As predicted last week Shepherd did eventually venture back to the mainland from Fothergill Island after the Jenje Boys trio left the area. The pride male investigated each and every bush visited and marked by the coalition and made sure his presence was known with some full-hearted roaring along the lakeshore.
On the 27th of May I made a wonderful discovery. Whilst heading towards the Kanjedza River in the late evening light I came to a halt to examine something laying in the road up ahead - 3 lions! It was the Kanjedza Pride lions; the large sub adult male Madiba and Ivory, but there was a third. I was able to creep in closer for a better visual and expected to confirm the third lion as Kanjedza Pride lioness F102. F102 is an older looking lioness with quite a recognisable face, etched with scars and ‘wisdom’. This lioness however appeared younger and also far more relaxed with the vehicle than F102 has previously been seen to be. After obtaining some facial shots I headed back to camp once the pride disappeared into the bush. I trawled through my existing lion ID kits and photo’s of unknown lions reported and it appears this is in fact a new lioness.
This is a very exciting and interesting development. For some time I was certain the Kanjedza Pride consisted entirely of just the 3 lions M102, F101 and F102, despite having heard reports of sightings noting many more adult lions together on the lakeshore in that area of the park. Have I had it wrong all along? Is the Kanjedza Pride much larger and possibly merely more fragmented? I also noted this new lioness, F115, appeared to be suckling indicating a litter to the pride hidden away somewhere.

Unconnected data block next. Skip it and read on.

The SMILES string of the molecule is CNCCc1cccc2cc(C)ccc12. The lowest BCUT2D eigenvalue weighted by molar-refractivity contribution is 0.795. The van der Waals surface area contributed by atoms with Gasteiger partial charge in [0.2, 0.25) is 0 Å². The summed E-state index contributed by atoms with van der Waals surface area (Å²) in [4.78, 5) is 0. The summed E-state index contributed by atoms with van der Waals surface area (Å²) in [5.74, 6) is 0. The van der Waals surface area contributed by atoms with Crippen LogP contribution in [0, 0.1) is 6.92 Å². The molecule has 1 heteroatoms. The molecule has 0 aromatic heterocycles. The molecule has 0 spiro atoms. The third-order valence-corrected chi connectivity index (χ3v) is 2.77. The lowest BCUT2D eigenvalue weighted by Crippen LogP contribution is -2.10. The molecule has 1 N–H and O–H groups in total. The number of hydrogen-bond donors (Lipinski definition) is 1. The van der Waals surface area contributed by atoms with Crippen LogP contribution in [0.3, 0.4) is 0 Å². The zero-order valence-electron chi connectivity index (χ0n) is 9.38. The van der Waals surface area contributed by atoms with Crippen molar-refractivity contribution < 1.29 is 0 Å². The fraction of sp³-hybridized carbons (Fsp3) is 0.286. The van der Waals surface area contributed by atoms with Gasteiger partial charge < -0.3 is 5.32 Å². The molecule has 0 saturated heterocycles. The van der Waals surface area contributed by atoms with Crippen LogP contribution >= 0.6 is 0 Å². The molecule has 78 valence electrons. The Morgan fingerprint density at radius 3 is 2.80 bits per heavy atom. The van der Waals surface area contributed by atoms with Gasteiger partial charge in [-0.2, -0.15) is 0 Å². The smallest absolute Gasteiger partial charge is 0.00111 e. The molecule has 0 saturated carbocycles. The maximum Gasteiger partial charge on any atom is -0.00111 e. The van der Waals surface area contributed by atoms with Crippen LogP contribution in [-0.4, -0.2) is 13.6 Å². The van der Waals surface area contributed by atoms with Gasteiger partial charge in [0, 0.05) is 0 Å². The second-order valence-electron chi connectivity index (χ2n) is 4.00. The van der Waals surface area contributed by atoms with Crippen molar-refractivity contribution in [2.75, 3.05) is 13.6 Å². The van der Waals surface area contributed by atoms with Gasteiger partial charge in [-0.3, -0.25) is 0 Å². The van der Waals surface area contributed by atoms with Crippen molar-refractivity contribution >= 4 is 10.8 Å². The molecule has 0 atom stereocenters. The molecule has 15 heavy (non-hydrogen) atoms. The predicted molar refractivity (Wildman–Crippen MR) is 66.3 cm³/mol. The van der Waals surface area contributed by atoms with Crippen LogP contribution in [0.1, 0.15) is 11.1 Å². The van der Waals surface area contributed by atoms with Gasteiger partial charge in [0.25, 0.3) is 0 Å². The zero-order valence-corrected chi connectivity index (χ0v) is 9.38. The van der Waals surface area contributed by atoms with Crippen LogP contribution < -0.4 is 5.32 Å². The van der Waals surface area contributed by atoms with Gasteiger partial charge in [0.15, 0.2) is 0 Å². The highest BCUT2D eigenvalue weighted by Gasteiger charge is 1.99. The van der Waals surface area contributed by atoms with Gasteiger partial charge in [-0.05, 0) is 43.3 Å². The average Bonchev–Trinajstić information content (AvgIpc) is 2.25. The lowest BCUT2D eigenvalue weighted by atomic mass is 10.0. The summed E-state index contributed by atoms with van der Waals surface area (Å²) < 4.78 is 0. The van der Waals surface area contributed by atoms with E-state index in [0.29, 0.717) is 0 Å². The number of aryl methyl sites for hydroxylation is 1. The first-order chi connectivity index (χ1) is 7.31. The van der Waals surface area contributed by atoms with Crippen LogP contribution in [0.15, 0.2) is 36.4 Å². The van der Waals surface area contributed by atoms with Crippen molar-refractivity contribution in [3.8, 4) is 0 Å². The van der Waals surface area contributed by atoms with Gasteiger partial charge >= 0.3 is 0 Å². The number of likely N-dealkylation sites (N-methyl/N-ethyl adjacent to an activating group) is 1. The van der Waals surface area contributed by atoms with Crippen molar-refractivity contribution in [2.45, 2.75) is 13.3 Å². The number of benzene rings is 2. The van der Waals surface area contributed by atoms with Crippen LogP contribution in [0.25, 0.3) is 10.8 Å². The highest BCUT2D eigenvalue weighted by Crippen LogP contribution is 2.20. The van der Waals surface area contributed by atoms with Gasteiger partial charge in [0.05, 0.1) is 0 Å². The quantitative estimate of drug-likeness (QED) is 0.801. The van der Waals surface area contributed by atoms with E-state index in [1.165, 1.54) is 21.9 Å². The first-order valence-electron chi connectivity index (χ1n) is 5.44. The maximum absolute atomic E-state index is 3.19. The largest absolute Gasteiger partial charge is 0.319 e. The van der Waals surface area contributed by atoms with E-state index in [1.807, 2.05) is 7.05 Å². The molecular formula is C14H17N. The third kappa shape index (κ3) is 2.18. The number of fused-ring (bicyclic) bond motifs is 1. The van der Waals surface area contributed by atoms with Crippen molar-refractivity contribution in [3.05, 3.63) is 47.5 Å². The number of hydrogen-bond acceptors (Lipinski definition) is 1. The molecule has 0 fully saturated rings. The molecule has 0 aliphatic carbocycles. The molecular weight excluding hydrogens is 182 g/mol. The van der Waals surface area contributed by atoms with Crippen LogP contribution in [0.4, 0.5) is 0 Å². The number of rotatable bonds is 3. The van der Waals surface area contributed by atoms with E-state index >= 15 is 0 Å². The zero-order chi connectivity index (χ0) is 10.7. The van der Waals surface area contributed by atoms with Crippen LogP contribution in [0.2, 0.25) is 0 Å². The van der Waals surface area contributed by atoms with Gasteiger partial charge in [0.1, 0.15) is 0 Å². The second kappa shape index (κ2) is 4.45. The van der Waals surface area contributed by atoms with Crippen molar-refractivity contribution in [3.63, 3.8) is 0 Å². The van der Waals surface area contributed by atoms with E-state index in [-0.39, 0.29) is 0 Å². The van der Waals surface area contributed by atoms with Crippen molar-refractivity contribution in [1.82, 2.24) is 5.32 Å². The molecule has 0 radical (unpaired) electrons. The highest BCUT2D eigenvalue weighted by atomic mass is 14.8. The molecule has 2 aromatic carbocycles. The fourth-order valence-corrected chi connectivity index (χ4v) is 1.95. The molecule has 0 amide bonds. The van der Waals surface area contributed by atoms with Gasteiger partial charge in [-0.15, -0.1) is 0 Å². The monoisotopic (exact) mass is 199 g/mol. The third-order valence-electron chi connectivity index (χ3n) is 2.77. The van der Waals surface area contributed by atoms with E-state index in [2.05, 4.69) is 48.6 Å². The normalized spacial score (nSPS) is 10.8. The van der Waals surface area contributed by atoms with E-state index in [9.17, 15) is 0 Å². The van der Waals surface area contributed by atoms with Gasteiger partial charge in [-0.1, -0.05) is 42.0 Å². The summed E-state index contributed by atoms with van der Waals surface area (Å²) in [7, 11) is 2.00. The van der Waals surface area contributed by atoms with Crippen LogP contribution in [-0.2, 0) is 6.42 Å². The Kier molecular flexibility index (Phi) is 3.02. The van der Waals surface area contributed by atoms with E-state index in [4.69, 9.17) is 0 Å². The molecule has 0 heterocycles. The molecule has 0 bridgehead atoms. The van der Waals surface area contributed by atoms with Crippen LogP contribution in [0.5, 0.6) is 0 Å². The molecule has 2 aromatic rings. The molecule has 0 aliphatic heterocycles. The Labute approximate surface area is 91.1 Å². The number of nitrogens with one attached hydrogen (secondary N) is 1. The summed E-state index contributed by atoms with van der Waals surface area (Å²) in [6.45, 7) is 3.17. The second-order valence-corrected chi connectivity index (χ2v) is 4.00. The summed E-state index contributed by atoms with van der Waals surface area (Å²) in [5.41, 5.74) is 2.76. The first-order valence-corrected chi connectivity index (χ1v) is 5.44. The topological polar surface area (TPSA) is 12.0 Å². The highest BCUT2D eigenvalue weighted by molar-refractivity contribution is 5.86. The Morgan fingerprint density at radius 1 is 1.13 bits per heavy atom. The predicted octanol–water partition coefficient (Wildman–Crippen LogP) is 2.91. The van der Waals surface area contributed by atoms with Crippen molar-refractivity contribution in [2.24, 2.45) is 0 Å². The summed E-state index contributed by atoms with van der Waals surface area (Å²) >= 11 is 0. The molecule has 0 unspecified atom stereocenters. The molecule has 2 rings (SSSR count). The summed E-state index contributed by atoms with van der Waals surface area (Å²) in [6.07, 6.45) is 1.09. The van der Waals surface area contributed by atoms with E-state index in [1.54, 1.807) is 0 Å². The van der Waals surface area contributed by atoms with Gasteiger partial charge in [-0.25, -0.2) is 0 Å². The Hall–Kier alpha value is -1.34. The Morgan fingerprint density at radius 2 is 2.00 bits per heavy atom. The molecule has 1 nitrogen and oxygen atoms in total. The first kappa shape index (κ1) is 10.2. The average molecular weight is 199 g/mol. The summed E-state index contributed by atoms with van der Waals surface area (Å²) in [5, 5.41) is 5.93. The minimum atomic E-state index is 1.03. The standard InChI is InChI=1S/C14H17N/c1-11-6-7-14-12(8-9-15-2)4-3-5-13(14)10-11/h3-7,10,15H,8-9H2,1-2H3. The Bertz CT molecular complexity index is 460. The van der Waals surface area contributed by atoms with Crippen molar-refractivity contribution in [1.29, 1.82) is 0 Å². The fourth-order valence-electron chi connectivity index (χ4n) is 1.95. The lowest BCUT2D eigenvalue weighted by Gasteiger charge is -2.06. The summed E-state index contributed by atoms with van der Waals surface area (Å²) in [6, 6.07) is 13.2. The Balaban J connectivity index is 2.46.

On the 28th I had a very memorable day, in fact one that stands out significantly amongst the 12 weeks I’ve been here so far. I headed towards the Kanjedza River again in hopes for tracking the new lioness sighted. Spoor soon emerged onto the road and disappeared again taking me down ‘Look Out’ road; a small track nestling along the cliff tops that encompass the mouth of the river. I hopped out of the vehicle to look for tracks in a sandy patch of the road when a flash of yellow caught my eye - it was Matusadona’s last female cheetah. She sauntered along the road, completely ignoring me and the vehicle before choosing an open view over the river. In typical cheetah fashion she laid on her side holding her small head up; vigilant to prey passing by in the distance.
Given how relaxed she appeared to be I moved closer to her and sat down on the opposite side of the road. For about 10mins we enjoyed the cool morning breeze gusting up the cliff tops and through the mopane. She picked up scents of impala, scrub hares and duikers in the distance and soon moved off leaving me quite elated and lost for words.
After this stunning moment I continued back towards the Kanjedza and down into the False Kanjedza River following further lion spoor. Then, peeking over the brush, were the Jenje Boys. It turned out it was in fact their spoor I had been following, so perhaps they were following the Kanjedza Pride?
I had hoped to spend more time with the coalition and obtain better facial shots to record whisker spot patterns. After waiting with the trio for 7hrs my patience was rewarded by all 3 choosing to come and rest right by the vehicle out on the riverbed. Their presence was quite overwhelming. I could see every scar on their legs, flanks and faces, evidence of battles for pride tenure and survival. Eventually the threesome headed off amongst the ilala palms and into the night.